★★★ / ★★★★
Oliver (Craig Roberts) is interested in Jordana (Yasmin Paige) but like most teenage boys who think too much, he just cannot find the courage to ask her on a date. Since Jordana, equipped with a 60s haircut and fiery personality, takes pleasure in bullying others, Oliver’s plan is to bully the fat girl in their class. Meanwhile, Oliver’s situation at home is increasingly intense. His parents, Jill and Lloyd (Sally Hawkins, Noah Taylor), are going through a rough patch in their marriage. It does not help that Jill’s former-flame-turned-psychic, Graham (Paddy Considine), has recently moved next door and Jill appears to want to rekindle their connection.
“Submarine,” written and directed by Richard Ayaode, at least in its first thirty minutes, is painfully saccharine in its attempt to be unique, but it eventually proves to be better than its set-up because it is not just about a weird but intelligent kid who tries to make sense of everything going on around him. Its quirkiness is only its initial platform and it is eventually able to move on from it.
A few seconds after we meet the observant Oliver, he claims that the only he way he can survive sometimes is to live a life completely detached from reality. That is an important recurring theme: the way he spies on his parents’ lovemaking or lack thereof, his strong belief that his neighbors are ninjas, and certain expectations he has from Jordana even though they do not really know one another. (He considers sex as the defining point in their relationship.) It is fascinating that even though his attention is constantly on other people, there is a self-importance in his actions, not uncommon in teens attempting to try on different identities in hopes of finding one that might fit perfectly.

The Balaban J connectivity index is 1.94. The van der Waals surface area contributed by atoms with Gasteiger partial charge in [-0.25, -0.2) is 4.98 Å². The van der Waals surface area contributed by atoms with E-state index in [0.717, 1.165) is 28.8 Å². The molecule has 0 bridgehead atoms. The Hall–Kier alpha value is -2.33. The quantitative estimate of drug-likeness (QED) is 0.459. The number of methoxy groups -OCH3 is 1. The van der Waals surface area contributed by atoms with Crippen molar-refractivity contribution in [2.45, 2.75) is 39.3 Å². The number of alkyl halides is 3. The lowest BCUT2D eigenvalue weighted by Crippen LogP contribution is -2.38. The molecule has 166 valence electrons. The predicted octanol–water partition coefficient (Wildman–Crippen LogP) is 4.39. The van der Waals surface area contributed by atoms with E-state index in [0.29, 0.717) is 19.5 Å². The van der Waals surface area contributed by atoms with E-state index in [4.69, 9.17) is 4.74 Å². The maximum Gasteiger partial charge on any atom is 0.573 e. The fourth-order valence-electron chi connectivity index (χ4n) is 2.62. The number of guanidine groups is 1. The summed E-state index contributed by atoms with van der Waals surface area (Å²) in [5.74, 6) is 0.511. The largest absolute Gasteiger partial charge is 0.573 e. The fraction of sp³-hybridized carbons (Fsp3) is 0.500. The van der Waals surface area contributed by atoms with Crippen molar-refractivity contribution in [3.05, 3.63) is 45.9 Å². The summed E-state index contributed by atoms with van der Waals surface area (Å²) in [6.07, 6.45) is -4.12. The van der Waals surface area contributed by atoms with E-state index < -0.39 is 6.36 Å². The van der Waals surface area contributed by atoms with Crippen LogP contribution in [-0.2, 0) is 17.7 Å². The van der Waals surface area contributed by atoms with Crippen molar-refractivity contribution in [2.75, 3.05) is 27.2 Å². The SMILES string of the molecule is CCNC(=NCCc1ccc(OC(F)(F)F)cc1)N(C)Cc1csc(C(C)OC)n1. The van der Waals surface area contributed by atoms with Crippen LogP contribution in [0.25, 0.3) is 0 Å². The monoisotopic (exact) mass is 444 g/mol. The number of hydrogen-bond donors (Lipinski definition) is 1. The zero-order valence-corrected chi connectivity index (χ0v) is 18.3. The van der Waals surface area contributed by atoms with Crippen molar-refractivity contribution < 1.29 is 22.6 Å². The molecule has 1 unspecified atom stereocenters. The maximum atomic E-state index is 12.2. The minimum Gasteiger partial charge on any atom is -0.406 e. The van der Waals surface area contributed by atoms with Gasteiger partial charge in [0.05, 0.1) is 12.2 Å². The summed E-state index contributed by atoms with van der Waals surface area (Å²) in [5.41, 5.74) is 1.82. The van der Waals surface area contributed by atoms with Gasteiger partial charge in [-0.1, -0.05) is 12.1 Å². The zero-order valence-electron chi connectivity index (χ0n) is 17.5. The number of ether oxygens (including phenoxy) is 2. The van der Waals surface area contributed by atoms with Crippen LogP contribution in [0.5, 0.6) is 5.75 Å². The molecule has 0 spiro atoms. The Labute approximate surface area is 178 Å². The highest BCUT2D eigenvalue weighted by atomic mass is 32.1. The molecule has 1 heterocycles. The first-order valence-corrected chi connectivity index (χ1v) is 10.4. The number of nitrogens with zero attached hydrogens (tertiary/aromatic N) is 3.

However, I wished the film focused more on Oliver’s underlying feelings of pain. While a lot of people tend to believe that teenagers only care about themselves and what feels good to them, I believe otherwise. I think teenagers are sensitive to all kinds of emotions–too sensitive to the point where a tiny, insignificant action or phrase can trigger unnecessary physical altercations and emotional turmoil. Oliver finds himself trapped between his parents’ passive-aggressive ways of dealing with conflict. Jill and Lloyd do not have screaming matches, just “discussions,” yet the silence that takes over the room while the family of three eat dinner makes things incredibly awkward.
And then there is Jordana and her mother with terminal illness. We are only given one scene with her and it involves three out of four people crying on screen. It feels uncharacteristically untrue to the rest of the picture’s tone. It is almost manipulative.
“Submarine,” based on a novel by Joe Dunthorne, is appropriately titled because Oliver is exactly that: surrounded by darkness and the unknown, under extreme pressure, while attempting to get to his destination. But what sets Oliver from a machine is his heart: a lot of the time he still aims to do good even if it means putting others’ wants before his needs.